The monster is just like a newborn baby when he's first created. Instead of a"mother" nurturing him, however, Frankenstein runs away from his creature because of his horrific appearance. The De Lacey family provides the creature with a view of how wonderful life can be with people who love you. This is why the monster asks the doctor to create a mate for him, someone with whom he can share love and life. Frankenstein rejects this idea, taking away any chance the creature might have for happiness. Frankenstein's refusal and society's fear of the creature leaves the monster with a taste for revenge. Then the creature kills Frankenstein's brother and sets up Justine to be accused of his murder. His last two murders are Clerval and Elizabeth, Frankenstein's wife. The creature wants his creator to feel the loneliness that he feels without anyone to love and care for, so he kills everyone who is important to the doctor.

Only you can decide if you think the monster is bad, or is it his creator who is evil? The creature's environment determines his actions, so do you think Frankenstein should have provided his creation with a proper environment? Go to the links below for a more detailed explanation that will help you decide how you feel.

amy-lepore's profile pic

Posted on (Answer #4)

The creature responds to his surroundings, and Victor is largely responsible for the things that occur where the creature is concerned.  Think of this:  a baby is fed peas and does not like them.  He throws them back at his mother and covers the room in green slime.  Is he a "bad" baby for not liking peas?  No, and he's not bad for throwing them, either.  It's an instinct...a reaction to distaste, but it is not a premeditated least not the first time.

The creature is the same.  When he is created, he smiles at Victor.  He even tells us in his own chapters that he was benevolent and kind and full of love for his "father" and humankind.  Victor abandons the creature and leaves him to the harsh world of judgemental humans.  The creature is abnormally tall, ugly, and strong.  People predetermine that he is something to be feared and struck down...rather like the pitchfork scene in Shrek.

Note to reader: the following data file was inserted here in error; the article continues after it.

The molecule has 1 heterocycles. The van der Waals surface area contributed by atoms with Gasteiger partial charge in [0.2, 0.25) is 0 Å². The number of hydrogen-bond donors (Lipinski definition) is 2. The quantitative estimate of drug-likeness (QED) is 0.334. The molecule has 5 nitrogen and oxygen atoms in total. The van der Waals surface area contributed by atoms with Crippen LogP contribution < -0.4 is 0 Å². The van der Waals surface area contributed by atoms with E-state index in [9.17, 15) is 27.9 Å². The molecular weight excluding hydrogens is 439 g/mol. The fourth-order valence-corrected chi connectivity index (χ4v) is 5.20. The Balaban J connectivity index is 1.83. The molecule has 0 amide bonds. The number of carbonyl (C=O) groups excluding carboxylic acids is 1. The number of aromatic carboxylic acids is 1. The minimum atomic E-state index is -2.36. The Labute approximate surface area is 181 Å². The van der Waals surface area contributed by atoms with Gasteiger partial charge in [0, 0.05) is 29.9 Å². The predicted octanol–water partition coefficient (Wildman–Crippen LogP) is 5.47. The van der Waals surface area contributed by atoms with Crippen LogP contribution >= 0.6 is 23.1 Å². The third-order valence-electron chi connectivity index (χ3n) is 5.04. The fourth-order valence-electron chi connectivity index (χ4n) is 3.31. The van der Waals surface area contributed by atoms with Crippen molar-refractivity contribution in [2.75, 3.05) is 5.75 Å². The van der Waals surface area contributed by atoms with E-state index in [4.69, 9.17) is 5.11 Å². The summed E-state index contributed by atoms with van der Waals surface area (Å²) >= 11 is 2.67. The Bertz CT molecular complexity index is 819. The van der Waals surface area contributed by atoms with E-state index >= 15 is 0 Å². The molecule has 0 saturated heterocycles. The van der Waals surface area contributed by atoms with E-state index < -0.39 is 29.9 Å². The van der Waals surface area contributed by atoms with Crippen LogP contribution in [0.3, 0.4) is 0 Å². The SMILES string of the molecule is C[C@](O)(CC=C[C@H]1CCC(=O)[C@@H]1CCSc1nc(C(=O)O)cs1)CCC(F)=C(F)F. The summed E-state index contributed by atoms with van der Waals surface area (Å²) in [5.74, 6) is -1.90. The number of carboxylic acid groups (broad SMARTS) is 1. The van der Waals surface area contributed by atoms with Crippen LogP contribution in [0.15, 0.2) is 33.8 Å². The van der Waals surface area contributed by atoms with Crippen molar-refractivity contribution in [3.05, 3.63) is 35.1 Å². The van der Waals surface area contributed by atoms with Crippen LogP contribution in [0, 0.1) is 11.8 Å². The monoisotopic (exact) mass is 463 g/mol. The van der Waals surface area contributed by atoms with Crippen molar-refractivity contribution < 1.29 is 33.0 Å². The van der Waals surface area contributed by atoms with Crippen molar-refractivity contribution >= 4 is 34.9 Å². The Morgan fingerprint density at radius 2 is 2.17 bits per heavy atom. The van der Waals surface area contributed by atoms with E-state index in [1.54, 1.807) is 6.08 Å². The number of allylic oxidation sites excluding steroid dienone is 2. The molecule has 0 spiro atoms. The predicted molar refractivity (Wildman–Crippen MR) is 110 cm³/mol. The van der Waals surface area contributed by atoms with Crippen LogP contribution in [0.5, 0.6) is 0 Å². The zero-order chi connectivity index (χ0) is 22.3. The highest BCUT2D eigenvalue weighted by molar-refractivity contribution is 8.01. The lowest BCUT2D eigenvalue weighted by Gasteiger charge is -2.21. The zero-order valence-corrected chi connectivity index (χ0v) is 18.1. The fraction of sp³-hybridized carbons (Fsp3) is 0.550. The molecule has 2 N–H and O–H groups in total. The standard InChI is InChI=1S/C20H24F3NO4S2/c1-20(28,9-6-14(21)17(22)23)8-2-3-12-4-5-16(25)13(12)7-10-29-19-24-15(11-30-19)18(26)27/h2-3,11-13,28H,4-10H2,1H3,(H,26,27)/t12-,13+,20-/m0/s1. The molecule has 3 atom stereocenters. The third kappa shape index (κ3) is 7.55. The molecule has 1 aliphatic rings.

The creature is beaten, chased, and when the De Lacey family leaves him, he is without all hope of ever being accepted into society.  He therefore decides to seek revenge on his creator, Victor, who has carelessly thrown the creature to the destiny that fate holds for him. 

The creature explains that he just wants to be happy.  When Victor again denies him this by refusing the female, the creature swears that Victor will not be happy either.  I don't think this makes him evil...just human.

marry-me-bury-me's profile pic

Posted on (Answer #9)

This is a pretty controversial question. First of all, the creature was, in fact, 'born' with the basic qualities of love and compassion that one would expect to find in the average human being. However, Victor couldn't see this due to the creature's hideous exterior. As well, it seemed that the rest of humanity would shun him too, without even giving him a chance to prove himself to them. Up to this point, the creature, safe to say, was certainly not evil. However, after being thrown into misery from being an outcast, the creature fell into a haze of hatred towards his creator, and he became possessed with a sense of vengeance. This is where he starts torturing Victor by killing off his loved ones one by one. I think that this is what makes the creature evil. Yes, Victor was wrong and irresponsible to neglect his creation, but he certainly did not deserve all of the agony that the monster made him endure. So, he could have been good, but because he was unable to deal with his emotions properly, chose to be evil instead.

accessteacher's profile pic

Posted on (Answer #10)

This is a massive question and a favourite one for assessments of this novel. It is key to realise how in Gothic fiction the binary opposition of man/monster is played wth and manipulated to not give us any definite answers. It would be very easy to consign the creature to the category of monster, as Frankenstein seems to do, but to do this ignores the way that he shows himself to be capable of the same kind of independent creative thought and emotions as humans. Indeed, some argue that he shows himself to be more of a 'man' than mankind itself, that is characterised in the novel as a bloodthirsty pack of hounds hungering for the unjust execution of Justine and expelling the creature. He himself suggests that he commits evil crimes as a direct result of the way that he is treated by mankind, forcing us to ask hard questions about whether mankind is the real monster in this novel.